Exposure to silica dust and other contaminants can lead to serious, often fatal illnesses, which may be incurable, yet are preventable.1 OSHA published specified and alternative silica exposure control methods for the construction industry.4,5 CPWR’s website Work Safely with Silica provides information on how to recognize silica hazards and take actions to reduce silica exposure. In addition, industrial hygiene interventions such as proper tool inspection and replacement,1 local exhaust ventilation (LEV) systems,4 and use of wet processes6 have been demonstrated to be effective in reducing inhalational exposures.
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Production workers – In this chart book, production workers are the same as blue-collar workers. From the Current Population Survey: all workers, except managerial, professional (architects, accountants, lawyers, etc.), and administrative support staff. Production workers can be either wage-and-salary or self-employed workers.
1. CPWR – The Center for Construction Research and Training. Why is silica hazardous? https://www.silica-safe.org/know-the-hazard/why-is-silica-hazardous (Accessed January 2018).
2. Occupational Safety and Health Administration. 2017. OSHA’s respirable crystalline silica standard for construction, https://www.osha.gov/Publications/OSHA3681.pdf (Accessed December 2017).
3. Occupational Safety and Health Administration. 2014. Chemical management and permissible exposure limits (PELs), https://www.osha.gov/laws-regs/federalregister/2014-10-10 (Accessed December 2017).
4. Occupational Safety and Health Administration. 2016. Occupational exposure to respirable crystalline silica, Final rule. Federal Register, 81(58), https://www.gpo.gov/fdsys/pkg/FR-2016-03-25/pdf/2016-04800.pdf (Accessed December 2017).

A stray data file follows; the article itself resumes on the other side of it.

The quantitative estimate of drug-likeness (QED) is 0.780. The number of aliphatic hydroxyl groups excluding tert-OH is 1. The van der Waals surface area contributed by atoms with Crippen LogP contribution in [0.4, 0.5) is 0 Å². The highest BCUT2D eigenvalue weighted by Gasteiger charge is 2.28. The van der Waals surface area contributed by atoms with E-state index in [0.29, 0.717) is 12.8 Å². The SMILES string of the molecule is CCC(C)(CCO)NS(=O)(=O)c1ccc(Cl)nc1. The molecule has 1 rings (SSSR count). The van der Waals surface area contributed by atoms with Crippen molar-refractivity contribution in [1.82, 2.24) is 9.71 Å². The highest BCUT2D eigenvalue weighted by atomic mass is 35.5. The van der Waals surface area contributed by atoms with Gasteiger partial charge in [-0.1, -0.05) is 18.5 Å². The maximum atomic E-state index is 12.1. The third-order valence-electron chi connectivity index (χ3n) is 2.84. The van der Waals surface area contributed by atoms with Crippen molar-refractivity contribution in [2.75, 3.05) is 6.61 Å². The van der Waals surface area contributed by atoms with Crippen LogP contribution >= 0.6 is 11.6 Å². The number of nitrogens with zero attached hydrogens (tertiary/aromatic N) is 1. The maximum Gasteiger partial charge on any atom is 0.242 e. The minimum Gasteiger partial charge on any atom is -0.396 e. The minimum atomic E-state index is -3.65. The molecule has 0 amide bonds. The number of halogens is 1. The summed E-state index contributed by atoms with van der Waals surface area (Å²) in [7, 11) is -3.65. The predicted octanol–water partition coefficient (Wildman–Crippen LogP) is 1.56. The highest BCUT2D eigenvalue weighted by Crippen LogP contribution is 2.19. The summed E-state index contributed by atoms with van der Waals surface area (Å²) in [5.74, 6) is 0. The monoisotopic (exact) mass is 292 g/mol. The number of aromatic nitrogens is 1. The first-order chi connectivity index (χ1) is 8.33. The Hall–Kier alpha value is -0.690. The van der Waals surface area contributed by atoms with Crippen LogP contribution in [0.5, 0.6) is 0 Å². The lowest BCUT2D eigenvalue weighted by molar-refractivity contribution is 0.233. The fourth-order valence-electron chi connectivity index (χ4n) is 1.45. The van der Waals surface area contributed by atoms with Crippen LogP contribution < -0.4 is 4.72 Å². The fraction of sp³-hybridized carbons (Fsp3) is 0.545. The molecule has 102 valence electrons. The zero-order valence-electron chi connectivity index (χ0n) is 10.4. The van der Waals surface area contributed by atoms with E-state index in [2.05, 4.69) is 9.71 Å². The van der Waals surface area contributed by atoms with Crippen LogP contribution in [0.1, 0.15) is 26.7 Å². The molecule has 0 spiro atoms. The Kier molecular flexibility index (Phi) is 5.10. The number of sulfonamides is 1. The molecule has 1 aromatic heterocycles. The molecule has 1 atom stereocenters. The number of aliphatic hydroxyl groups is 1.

5. Occupational Safety and Health Administration. 2017. Interim enforcement guidance for the respirable crystalline silica in construction standard, 29 CFR 1926.1153, https://www.osha.gov/pls/oshaweb/owadisp.show_document?p_table=INTERPRETATIONS&p_id=31349 (Accessed January 2018).
6. Carty P, Cooper M, Barr A, Neitzel R, Balmes J, Rempel D. 2017. The effects of bit wear on respirable silica dust, noise, and productivity: A hammer drill bench study. Annals of Work Exposure and Health, 61(6): 700-710.
Charts 34a-34c – The units on these charts are micrograms per meters cubed (µg/m3) of air.
Chart 34d – Exposure scores: 0 = Never; 25 = Once a year or more but not every month; 50 = Once a month or more but not every week; 75 = Once a week or more but not every day; and 100 = Every day.
Asterisk (*) refers to the Heating and Air Conditioning Mechanic occupation.
Charts 34a and 34b – Occupational Safety and Health Administration. 2016. Occupational exposure to respirable crystalline silica, Final rule. Table VII-5: Numbers of workers exposed to silica (by affected industry and exposure level (µg/m3)). Federal Register, 81(58): 16427-16432. Calculations by the CPWR Data Center.
Chart 34c – Occupational Safety and Health Administration. 2016. Occupational exposure to respirable crystalline silica, Final rule. Table VII-4: Distribution of silica exposures by application group and job category or activity – Final profile. Federal Register, 81(58): 16420. Calculations by the CPWR Data Center.
Chart 34d – O*NET OnLine. 2015. Work context – Physical work conditions, http://www.onetonline.org/find/descriptor/browse/Work_Context/4.C.2/ (Accessed May 2017).